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The end is near: year-end

Jennifer Dunn is a tax professional with BDO Canada in Charlottetown.
Jennifer Dunn is a tax professional with BDO Canada in Charlottetown. - Terrence McEachern

Business owners have to be prepared if they want to derive maximum benefits

It’s never too early to plan for the company Christmas party in December, especially if you’re a small- to medium-sized business owner and are trying to get a head start on your taxes for the year.

“Usually meals and entertainment expense has a 50-per-cent limitation on what you can deduct,” explained Jennifer Dunn, East Group Tax Service Line Leader with BDO Canada in Charlottetown. “However, when you have holiday parties and the party is open to all employees, provided the expense doesn’t exceed $150 per person, the business will get to deduct 100 per cent of those costs.”

That recommendation was one of the year-end tax strategies recently outlined by BDO Canada that can affect an owner’s personal and business finances.

Pay your family “but wisely” is another strategy, especially given new rules regarding taxation on splitting income (TOSI), especially to determine if the remuneration plan with family members is appropriate.

If a business owner fails to meet the TOSI rules, “it will result in family members being subject to the highest marginal tax rate, which is not a good result.”

Business owners also have to be mindful of buying capital assets before the end of the fiscal year.

“By doing so, they’ll benefit from half of the tax depreciation or capital cost allowance on that piece of equipment, for example, provided it’s put in use before the end of the year.”

They may also want to delay selling capital assets until 2019.

“We (can) defer taxation on any recapture or capital gains that may have been realized on the sale of those assets.”

For tax advisors like Dunn, this year also involved working with clients on the new tax rules regarding income splitting as well as passive investments.

She said, in particular, clients have been asking questions about splitting income and whether or not they can continue to pay dividends to family members.

Dunn explained they can if the recipient falls into any of three exclusion tests – the excluded business, the excluded share and the reasonable return test.

“It’s just that they’re so complex, they really need to look to their account- ants for education about these rules.”

She said the easiest test is the excluded business, which involves a family member working, on average, 20 hours a week in the business.

“If you are paying a dividend to them, they will not be caught by the TOSI rules.”

The excluded share test involves the family member owning at least 10 per cent of the votes and value of that company. The test involves determining whether someone has direct ownership as opposed to ownership through shares as a beneficiary in a family trust, for example.

If the client doesn’t meet the other two tests, the last resort is the reasonable return test, Dunn said.

In this test, the Canada Revenue Agency will look at the family member’s labour or property contribution as well as whether or not the family member has assumed any of the risks of the business.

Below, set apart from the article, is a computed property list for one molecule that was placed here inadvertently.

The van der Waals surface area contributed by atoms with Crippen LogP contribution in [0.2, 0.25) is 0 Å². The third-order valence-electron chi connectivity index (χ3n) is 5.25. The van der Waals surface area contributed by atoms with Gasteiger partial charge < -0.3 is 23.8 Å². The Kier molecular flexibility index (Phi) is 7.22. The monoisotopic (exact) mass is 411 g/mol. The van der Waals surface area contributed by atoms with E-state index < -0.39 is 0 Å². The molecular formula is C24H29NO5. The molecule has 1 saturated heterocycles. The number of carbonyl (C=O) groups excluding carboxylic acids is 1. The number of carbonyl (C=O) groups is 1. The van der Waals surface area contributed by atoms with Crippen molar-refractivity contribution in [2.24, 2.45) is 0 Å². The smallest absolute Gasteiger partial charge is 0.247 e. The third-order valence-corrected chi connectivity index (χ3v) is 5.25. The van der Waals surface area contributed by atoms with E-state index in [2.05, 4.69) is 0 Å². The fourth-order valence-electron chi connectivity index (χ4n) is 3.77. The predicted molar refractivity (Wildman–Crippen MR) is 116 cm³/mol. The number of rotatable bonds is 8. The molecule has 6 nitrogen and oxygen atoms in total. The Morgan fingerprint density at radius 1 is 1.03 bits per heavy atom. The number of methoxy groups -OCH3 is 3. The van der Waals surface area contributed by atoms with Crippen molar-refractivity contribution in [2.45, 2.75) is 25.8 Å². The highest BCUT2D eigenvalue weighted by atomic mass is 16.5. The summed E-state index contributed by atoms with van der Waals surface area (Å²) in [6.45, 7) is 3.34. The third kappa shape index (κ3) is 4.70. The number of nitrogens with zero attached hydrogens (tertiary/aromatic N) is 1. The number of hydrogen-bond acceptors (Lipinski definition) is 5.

“This test is very subjective, and therefore it’s a little more difficult to meet that test,” she said.

Paul Deighan, a tax partner with Grant Thornton in Charlottetown, described the experience of working with clients with the new tax rules as “education, planning and complexity.”

“It’s just that they’re so complex, they really need to look to their accountants for education about these rules.”

In terms of year-end planning, he explained sole proprietorships and partnerships generally use the end of December as a year-end for tax purposes while incorporated businesses can have a year-end any month.

Even so, Deighan noted that businesses should be mindful of any balance owing to the Canada Revenue Agency and making sure their installments are up to date with the goal of paying off the balance.

As well, Deighan said owners with a salary that borrow money from the company have until the end of next year to repay that amount or declare it as income, either as a dividend or a bonus. Even though owners have until the end of next year, Deighan said with the new passive investment rules coming into effect in the new year, owners may want to deal with the matter this year, especially with respect to dividends.

“The new passive investment rules have made it a little more challenging for owner-managers to examine their compensation strategies at the end of the year,” he said.

One of the concerns Deighan has with owners of smaller businesses is they don’t have a good grasp of their financial results, which makes year-end tax planning difficult. A way to deal with that issue is cloud-based accounting software, which is “basically doing their books on their phone,” to be better prepared when meeting with an accountant.

“It’s actually quite useful for these business owners because it’s giving them real-time data that they can access anywhere, anytime, anyplace, and let them know how they’re doing,” he said. “Having good information throughout the year is important however a business owner manages to do that, whether that’s hiring people to do that for you or having the technology available to do that.”

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